In my last JEDI blog post, I wrote about how important the DoD’s broader enterprise cloud effort is to America’s warfighters. JEDI is the first, single cloud step in this enterprise-wide cloud process, but it has been the subject of repetitious misinformation and protests over its now 19-month (and still running) course.
Now this lengthy timeframe and the obstructionist stall tactics JEDI has met with are certainly confusing, especially considering that another DoD enterprise-wide, single-award cloud contract, DEOS, was awarded to General Dynamics IT just 7 months after it was put out for bids.
That’s the way it should be. So why isn’t that happening for JEDI?
Well that brings us right into the misinformation, sourced and created by legacy IT interests, surrounding JEDI. Actually, these members of the “Old Guard” know that what they are saying isn’t true, so it’s accurate to say that they are intentionally spreading “disinformation.”
DoD politely calls it in their recently released Enterprise Cloud Fact Sheet, “myths and misinformation” and it has been plaguing the JEDI contract, detrimentally affecting the procurement process and the warfighters who need these vital cloud capabilities now. I think the fact sheet does an excellent job of dispelling these “myths,” but I’ll address a few all-too-common ones.
First off, DoD is not just committing to a single cloud. A single award, single cloud is the right first step in developing an enterprise cloud infrastructure.
Look at the Intelligence Community (IC). The CIA’s Commercial Cloud Services (C2S) effort started out as a single cloud, enabling the agency a faster learning process and allowing them to figure out what was (or wasn’t) working. Only through this single cloud process was the CIA ultimately able to make a move to a multi-cloud environment.
In the fact sheet, DoD confirmed its awareness of the strategy’s benefits, stating that JEDI “builds upon the lessons learned in the Intelligence Community,” and that the single award, single cloud approach is just the beginning of DoD’s Cloud Strategy, which “reflects a multi-vendor, multi-cloud ecosystem.” JEDI’s critics conveniently overlook and omit this fact when they claim the contract will lock DoD into a single cloud service provider for the next decade.
On a related note, a common false claim is that JEDI is a single-award, 10-year, $10 billion contract. When really JEDI’s guaranteed minimum, as has been repeatedly stated by the Pentagon, is for a 2-year, $1M contract, with optional re-up periods that add up to 10 years.
Another claim is that DoD unfairly restricted the competition to pre-selected companies. To meet the vital security needs of DoD and best protect our warfighters, this competition required strict qualifications. You don’t want less qualified bidders doing work on something this critical, you want the companies with the best technologies.
We’ve seen the house that lowest-price, technically acceptable (LPTA) built, and which Congress has now thankfully taken steps to ensure does not apply to important technology acquisitions. We don’t want to continue that mindset on an enterprise solution that directly affects the well-being of our warfighters.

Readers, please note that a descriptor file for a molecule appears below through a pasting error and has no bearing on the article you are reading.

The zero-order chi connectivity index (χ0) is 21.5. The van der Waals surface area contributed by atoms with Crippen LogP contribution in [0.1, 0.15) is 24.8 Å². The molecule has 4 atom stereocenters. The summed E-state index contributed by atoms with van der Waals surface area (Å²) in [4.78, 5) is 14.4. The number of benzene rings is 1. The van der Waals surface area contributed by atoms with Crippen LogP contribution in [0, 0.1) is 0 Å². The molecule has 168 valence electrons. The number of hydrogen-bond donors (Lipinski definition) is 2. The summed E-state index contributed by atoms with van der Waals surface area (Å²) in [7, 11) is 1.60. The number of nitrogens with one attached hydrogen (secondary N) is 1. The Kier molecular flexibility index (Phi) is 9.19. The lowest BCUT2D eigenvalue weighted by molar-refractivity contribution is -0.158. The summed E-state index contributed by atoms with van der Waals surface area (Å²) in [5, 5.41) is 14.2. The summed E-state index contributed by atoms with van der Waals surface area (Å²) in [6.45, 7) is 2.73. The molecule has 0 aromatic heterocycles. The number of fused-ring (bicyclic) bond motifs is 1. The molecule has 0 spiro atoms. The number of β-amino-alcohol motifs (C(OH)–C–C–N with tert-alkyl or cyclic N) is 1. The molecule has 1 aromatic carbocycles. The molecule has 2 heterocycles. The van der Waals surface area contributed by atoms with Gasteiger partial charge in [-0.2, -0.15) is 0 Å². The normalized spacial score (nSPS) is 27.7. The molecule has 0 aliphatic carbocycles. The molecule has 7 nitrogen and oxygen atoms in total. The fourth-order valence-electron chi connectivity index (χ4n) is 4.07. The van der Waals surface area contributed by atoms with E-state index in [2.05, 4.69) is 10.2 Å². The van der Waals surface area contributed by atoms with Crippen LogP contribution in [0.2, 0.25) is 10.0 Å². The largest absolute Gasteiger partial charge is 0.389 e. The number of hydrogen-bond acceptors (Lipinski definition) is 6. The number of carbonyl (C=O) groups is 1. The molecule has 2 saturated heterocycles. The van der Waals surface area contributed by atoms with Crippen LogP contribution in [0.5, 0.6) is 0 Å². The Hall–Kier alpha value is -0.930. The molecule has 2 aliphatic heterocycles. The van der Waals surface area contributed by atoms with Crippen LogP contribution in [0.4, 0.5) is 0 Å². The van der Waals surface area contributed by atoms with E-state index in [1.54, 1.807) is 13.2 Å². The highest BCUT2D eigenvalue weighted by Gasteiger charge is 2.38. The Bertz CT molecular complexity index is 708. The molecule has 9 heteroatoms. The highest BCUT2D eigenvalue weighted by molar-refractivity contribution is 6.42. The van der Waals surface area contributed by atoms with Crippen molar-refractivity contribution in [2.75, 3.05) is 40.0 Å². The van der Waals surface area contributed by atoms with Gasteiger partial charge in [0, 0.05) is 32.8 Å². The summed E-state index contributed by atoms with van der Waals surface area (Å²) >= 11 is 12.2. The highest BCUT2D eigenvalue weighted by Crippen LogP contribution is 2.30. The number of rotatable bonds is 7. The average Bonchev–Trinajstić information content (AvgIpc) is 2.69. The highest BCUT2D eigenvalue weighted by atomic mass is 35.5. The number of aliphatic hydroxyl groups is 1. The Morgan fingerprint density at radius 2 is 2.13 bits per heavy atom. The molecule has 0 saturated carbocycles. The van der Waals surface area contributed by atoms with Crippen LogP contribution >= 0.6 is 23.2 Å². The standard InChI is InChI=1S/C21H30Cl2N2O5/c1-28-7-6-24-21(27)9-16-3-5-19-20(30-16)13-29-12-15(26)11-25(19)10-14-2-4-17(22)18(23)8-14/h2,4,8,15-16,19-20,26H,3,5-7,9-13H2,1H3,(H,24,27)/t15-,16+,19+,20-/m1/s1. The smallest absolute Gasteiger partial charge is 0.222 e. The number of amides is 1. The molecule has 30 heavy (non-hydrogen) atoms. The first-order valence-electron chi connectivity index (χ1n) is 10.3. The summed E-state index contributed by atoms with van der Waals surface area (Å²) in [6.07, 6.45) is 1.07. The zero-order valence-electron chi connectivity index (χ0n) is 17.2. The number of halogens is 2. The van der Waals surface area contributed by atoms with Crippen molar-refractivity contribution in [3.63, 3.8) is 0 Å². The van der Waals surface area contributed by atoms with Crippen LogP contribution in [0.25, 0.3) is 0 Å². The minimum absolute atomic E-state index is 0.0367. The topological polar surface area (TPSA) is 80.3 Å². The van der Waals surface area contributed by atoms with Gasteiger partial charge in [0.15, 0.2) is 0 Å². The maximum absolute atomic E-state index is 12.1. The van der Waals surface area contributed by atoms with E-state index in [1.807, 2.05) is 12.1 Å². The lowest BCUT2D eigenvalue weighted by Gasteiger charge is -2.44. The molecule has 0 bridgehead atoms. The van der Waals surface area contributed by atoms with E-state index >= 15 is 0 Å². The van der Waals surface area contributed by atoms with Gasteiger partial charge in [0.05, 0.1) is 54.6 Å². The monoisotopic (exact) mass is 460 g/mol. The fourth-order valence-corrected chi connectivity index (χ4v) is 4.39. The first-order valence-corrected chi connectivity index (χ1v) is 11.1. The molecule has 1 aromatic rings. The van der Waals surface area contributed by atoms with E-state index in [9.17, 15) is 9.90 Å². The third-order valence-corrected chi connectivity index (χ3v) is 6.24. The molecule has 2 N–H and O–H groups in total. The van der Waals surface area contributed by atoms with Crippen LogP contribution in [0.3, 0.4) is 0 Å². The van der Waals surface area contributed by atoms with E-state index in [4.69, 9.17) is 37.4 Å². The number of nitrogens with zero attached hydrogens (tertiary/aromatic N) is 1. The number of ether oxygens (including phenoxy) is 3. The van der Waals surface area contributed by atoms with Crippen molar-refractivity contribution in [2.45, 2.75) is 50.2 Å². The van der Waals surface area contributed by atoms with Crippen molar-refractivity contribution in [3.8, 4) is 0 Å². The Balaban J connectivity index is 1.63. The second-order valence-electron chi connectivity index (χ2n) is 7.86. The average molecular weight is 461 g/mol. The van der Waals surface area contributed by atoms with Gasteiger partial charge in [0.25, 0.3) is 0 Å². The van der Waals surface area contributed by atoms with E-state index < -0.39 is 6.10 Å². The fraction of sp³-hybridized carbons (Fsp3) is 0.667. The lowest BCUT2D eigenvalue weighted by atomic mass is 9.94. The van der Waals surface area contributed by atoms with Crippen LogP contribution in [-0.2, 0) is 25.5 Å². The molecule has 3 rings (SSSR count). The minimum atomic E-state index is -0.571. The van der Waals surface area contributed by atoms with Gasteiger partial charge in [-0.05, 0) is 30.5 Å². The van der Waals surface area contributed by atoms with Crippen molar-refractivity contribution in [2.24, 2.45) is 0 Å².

The JEDI contract has those specific and stringent requirements for valid national security reasons. And part of the evaluation process is looking at how bidders have devoted time to R&D, best practices, and customer use cases.
Of the two finalists, one – Amazon Web Services – was the early pioneer in the cloud, investing time and money in research and development (R&D) to develop their product, and successfully partnered with the IC starting in 2013 as its cloud solution provider.
The other finalist – Microsoft’s Azure Cloud – met DoD’s requirements, prior to the bid deadline, for classified cloud offerings that will enable it to deliver secret and top secret services to DoD.
These two companies met the Pentagon’s technical criteria and became finalists for JEDI.
The naysayers who didn’t make the cut, because they didn’t have the required capabilities and couldn’t compete, have resorted to what I referenced in my last blog post as guerilla warfare tactics in an effort to blow up the JEDI award process. After being deemed “non-competitive,” they are slamming the finalists with smear campaigns, lodging complaints and protests, and creating conspiracy theories in a last-ditch attempt to halt a contract too advanced for their companies and products.
This protest culture, both for JEDI and other critical programs, needs to stop as it unnecessarily extends the acquisition process, making timely government and agency procurement of emerging, innovative technologies impossible. Think about it: you wouldn’t use antiquated technology to get the job done. Wouldn’t you want our government using the best, most advanced technologies available?
Telos CEO John Wood blogs about business, education, and the values that guide us.